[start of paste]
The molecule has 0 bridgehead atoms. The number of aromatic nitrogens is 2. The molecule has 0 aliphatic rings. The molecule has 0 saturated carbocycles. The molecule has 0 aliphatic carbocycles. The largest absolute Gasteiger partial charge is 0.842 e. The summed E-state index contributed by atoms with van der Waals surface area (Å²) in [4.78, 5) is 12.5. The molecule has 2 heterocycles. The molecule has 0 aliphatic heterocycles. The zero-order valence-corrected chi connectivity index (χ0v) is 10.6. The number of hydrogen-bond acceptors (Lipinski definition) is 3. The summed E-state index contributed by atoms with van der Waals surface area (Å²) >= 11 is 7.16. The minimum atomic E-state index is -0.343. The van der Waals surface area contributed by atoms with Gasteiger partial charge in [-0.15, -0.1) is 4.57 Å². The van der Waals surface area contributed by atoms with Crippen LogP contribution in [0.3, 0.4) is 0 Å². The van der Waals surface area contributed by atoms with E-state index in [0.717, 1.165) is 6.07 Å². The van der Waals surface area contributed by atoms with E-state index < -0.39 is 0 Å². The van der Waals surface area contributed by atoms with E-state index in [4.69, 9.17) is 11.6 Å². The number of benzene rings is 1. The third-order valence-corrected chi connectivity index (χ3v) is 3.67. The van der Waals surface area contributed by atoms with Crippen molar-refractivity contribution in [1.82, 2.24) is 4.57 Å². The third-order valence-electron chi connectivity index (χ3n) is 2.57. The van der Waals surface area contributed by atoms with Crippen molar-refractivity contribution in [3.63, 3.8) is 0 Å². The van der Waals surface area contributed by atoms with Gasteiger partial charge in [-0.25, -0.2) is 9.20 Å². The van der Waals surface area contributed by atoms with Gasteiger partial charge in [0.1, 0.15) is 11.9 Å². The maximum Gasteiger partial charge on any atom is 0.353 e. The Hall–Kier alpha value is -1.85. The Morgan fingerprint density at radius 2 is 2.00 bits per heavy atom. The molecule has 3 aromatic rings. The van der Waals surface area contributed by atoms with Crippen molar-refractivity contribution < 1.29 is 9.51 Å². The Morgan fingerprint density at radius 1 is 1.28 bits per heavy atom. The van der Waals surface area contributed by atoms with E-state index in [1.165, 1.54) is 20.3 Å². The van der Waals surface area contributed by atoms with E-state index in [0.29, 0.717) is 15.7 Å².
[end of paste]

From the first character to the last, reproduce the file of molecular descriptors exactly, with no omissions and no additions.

The molecule has 0 bridgehead atoms. The number of aromatic nitrogens is 2. The molecule has 0 aliphatic rings. The molecule has 0 saturated carbocycles. The molecule has 0 aliphatic carbocycles. The largest absolute Gasteiger partial charge is 0.842 e. The summed E-state index contributed by atoms with van der Waals surface area (Å²) in [4.78, 5) is 12.5. The molecule has 2 heterocycles. The molecule has 0 aliphatic heterocycles. The zero-order valence-corrected chi connectivity index (χ0v) is 10.6. The number of hydrogen-bond acceptors (Lipinski definition) is 3. The summed E-state index contributed by atoms with van der Waals surface area (Å²) >= 11 is 7.16. The minimum atomic E-state index is -0.343. The van der Waals surface area contributed by atoms with Gasteiger partial charge in [-0.15, -0.1) is 4.57 Å². The van der Waals surface area contributed by atoms with Crippen LogP contribution in [0.3, 0.4) is 0 Å². The van der Waals surface area contributed by atoms with E-state index in [0.717, 1.165) is 6.07 Å². The van der Waals surface area contributed by atoms with E-state index < -0.39 is 0 Å². The van der Waals surface area contributed by atoms with E-state index in [4.69, 9.17) is 11.6 Å². The number of benzene rings is 1. The third-order valence-corrected chi connectivity index (χ3v) is 3.67. The van der Waals surface area contributed by atoms with Crippen molar-refractivity contribution in [1.82, 2.24) is 4.57 Å². The third-order valence-electron chi connectivity index (χ3n) is 2.57. The van der Waals surface area contributed by atoms with Crippen molar-refractivity contribution in [3.63, 3.8) is 0 Å². The van der Waals surface area contributed by atoms with Gasteiger partial charge in [-0.25, -0.2) is 9.20 Å². The van der Waals surface area contributed by atoms with Gasteiger partial charge in [0.1, 0.15) is 11.9 Å². The maximum Gasteiger partial charge on any atom is 0.353 e. The Hall–Kier alpha value is -1.85. The Morgan fingerprint density at radius 2 is 2.00 bits per heavy atom. The molecule has 3 aromatic rings. The van der Waals surface area contributed by atoms with Crippen molar-refractivity contribution < 1.29 is 9.51 Å². The Morgan fingerprint density at radius 1 is 1.28 bits per heavy atom. The van der Waals surface area contributed by atoms with E-state index in [1.165, 1.54) is 20.3 Å². The van der Waals surface area contributed by atoms with E-state index in [0.29, 0.717) is 15.7 Å².